To use charger 154, the user provides a secondary battery 152, such as a lead acid or cadmium sulfide battery. The battery charge requirements are either factory programmed or provided through a JTAG or other serial data stream, or a serial EEPROM. Charger 154 then monitors the source voltage 150 and ramps up the current from the source until the load impedance of the source is matched, as shown in FIG. 13. Source 150, battery 152 and charging status and control are available through the serial data stream. This inventive circuit provides the advantage of complete, programmable battery charging for a portable or uninterruptable system from a variable impedance source such as a solar cell. The user need only add a secondary battery and provide programming information.
By using the inventive circuit of FIG. 12 in control 22 of FIG. 1, the control element 22 can be programmed to present a matched impedance to the power source impedance. This increases the efficiency of the battery charging process, particularly when charging from high impedance sources such as solar cells.
Referring now to FIGS. 14-16 show a universal input power module, such as that shown in FIG. 1, that produces a DC output voltage that is programmable by the user. This capability could be programmed into control element 22 in a variety of ways. In addition to the connections to the AC line, three pins are provided for programming. A microcontroller inside the power module monitors these pins for programming information to set the output voltage and/or current of the module. FIG. 14 shows resistance programming, in which resistor 200 is used to set current and resistor 202 is used to set voltage. FIG. 15 shows serial programming in which a serial data stream conforming to JTAG or other industry standard is used to set the voltage and/or current. FIG. 16 shows PWM programming in which a first PWM signal is used to set voltage and a second PWM signal is used to set current. A combination of the above techniques could also be used, for example a combination of resistors and PWM programming.
This inventive circuitry can be programmed to accommodate line drops, temperature, time or humidity changes, or operational requirements such as power level or programming voltages. Since the settable voltages and current include zero, this feature can be used to turn the module on or off. Since both current and voltage are settable, the using assembly could throttle the power module to charge a battery using either analog or digital control. The use of this inventive programmable power module allows changing operation on the fly, such as accommodating several different types of batteries.
Referring now to FIGS. 17-19, an alternative embodiment of FIG. 1 is disclosed in which the primary portion of the transformer and associated circuitry is enclosed in a paddle (see FIG. 18) and the secondary portion of the transformer and associated circuity is enclosed in a receptacle (see FIG. 18). This inventive embodiement allows the transfer of energy using magnetic coupling, which provides a fully insulated connector.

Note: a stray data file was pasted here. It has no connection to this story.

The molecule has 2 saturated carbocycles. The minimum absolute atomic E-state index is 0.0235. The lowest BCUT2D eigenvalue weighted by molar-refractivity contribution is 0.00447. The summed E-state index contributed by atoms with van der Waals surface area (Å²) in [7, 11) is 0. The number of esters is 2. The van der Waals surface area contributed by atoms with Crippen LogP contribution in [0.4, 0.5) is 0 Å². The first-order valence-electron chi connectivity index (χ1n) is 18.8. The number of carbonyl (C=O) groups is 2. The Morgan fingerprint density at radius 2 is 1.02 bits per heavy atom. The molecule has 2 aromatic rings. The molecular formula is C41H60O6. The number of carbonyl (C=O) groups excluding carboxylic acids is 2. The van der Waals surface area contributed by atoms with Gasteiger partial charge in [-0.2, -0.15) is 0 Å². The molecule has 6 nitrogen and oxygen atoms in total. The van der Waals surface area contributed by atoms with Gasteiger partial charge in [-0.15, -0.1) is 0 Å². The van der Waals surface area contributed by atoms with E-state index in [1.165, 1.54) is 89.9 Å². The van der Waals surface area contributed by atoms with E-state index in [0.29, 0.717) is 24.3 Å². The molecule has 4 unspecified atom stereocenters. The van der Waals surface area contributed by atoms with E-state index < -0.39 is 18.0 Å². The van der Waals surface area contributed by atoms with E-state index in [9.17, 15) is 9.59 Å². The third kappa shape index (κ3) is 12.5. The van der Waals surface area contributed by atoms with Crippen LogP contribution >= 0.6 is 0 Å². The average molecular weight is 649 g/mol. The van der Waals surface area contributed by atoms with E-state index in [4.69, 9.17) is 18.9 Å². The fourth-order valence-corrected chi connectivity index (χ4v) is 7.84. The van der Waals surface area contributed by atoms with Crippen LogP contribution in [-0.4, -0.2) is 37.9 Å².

The primary portion of the transformer is housed in paddle 300, which is designed to slide into slot 302 of receptacle 304. Paddle 302 removably locks into the receptacle 304 using detents 306 which lock with recesses 308. By magnetically coupling the paddle to the receptacle, the paddle can use any type of power source DC or AC to transfer energy to the load device, such as a battery connected to the circuitry of the receptacle 304 (see FIG. 19).
The above Examples and disclosure are intended to be illustrative and not exhaustive. These examples and description will suggest many variations and alternatives to one of ordinary skill in this art. All these alternatives and variations are intended to be included within the scope of the attached claims. Those familiar with the art may recognize other equivalents to the specific embodiments described herein which equivalents are also intended to be encompassed by the claims attached hereto.
|Cited Patent||Filing date||Publication date||Applicant||Title|
|US5045769||14 Nov 1989||3 Sep 1991||The United States Of America As Represented By The Secretary Of The Navy||Intelligent battery charging system|
|US5414610 *||21 Jun 1993||9 May 1995||Ast Research, Inc.||Universal power converter with single, shared power transformation circuit|
|US5502430||27 Oct 1993||26 Mar 1996||Hitachi, Ltd.||Flat transformer and power supply unit having flat transformer|
|US5534839||5 Apr 1995||9 Jul 1996||Cramer Coil & Transformer Co., Inc.||Miniature transformer|
|US5583474||25 May 1994||10 Dec 1996||Kabushiki Kaisha Toshiba||Planar magnetic element|
|US5754088||17 Nov 1994||19 May 1998||International Business Machines Corporation||Planar transformer and method of manufacture|
|US5940282 *||2 Feb 1998||17 Aug 1999||Motorola, Inc.||Dual range power supply and adapter for use with same|
|US5949321||14 Jul 1998||7 Sep 1999||International Power Devices, Inc.||Planar transformer|
|US6069548||11 Jan 1999||30 May 2000||Nokia Telecommunications Oy||Planar transformer|